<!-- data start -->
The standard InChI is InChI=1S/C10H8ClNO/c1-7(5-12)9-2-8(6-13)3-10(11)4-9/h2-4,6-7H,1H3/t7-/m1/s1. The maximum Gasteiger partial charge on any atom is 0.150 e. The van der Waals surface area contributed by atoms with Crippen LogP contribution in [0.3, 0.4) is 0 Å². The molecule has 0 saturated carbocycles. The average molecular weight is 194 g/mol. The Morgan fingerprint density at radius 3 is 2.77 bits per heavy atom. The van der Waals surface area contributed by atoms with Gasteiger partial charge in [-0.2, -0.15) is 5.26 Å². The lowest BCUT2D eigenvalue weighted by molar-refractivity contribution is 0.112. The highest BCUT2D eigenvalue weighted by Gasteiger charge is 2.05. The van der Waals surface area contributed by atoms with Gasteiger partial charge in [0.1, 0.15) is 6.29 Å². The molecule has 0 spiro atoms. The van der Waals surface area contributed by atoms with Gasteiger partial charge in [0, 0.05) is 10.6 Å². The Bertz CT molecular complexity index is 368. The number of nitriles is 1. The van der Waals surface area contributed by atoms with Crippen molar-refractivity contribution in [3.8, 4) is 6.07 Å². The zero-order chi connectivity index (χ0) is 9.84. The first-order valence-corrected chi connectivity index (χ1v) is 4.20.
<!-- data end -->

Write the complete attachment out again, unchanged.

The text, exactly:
The standard InChI is InChI=1S/C10H8ClNO/c1-7(5-12)9-2-8(6-13)3-10(11)4-9/h2-4,6-7H,1H3/t7-/m1/s1. The maximum Gasteiger partial charge on any atom is 0.150 e. The van der Waals surface area contributed by atoms with Crippen LogP contribution in [0.3, 0.4) is 0 Å². The molecule has 0 saturated carbocycles. The average molecular weight is 194 g/mol. The Morgan fingerprint density at radius 3 is 2.77 bits per heavy atom. The van der Waals surface area contributed by atoms with Gasteiger partial charge in [-0.2, -0.15) is 5.26 Å². The lowest BCUT2D eigenvalue weighted by molar-refractivity contribution is 0.112. The highest BCUT2D eigenvalue weighted by Gasteiger charge is 2.05. The van der Waals surface area contributed by atoms with Gasteiger partial charge in [0.1, 0.15) is 6.29 Å². The molecule has 0 spiro atoms. The van der Waals surface area contributed by atoms with Gasteiger partial charge in [0, 0.05) is 10.6 Å². The Bertz CT molecular complexity index is 368. The number of nitriles is 1. The van der Waals surface area contributed by atoms with Crippen molar-refractivity contribution in [3.8, 4) is 6.07 Å². The zero-order chi connectivity index (χ0) is 9.84. The first-order valence-corrected chi connectivity index (χ1v) is 4.20.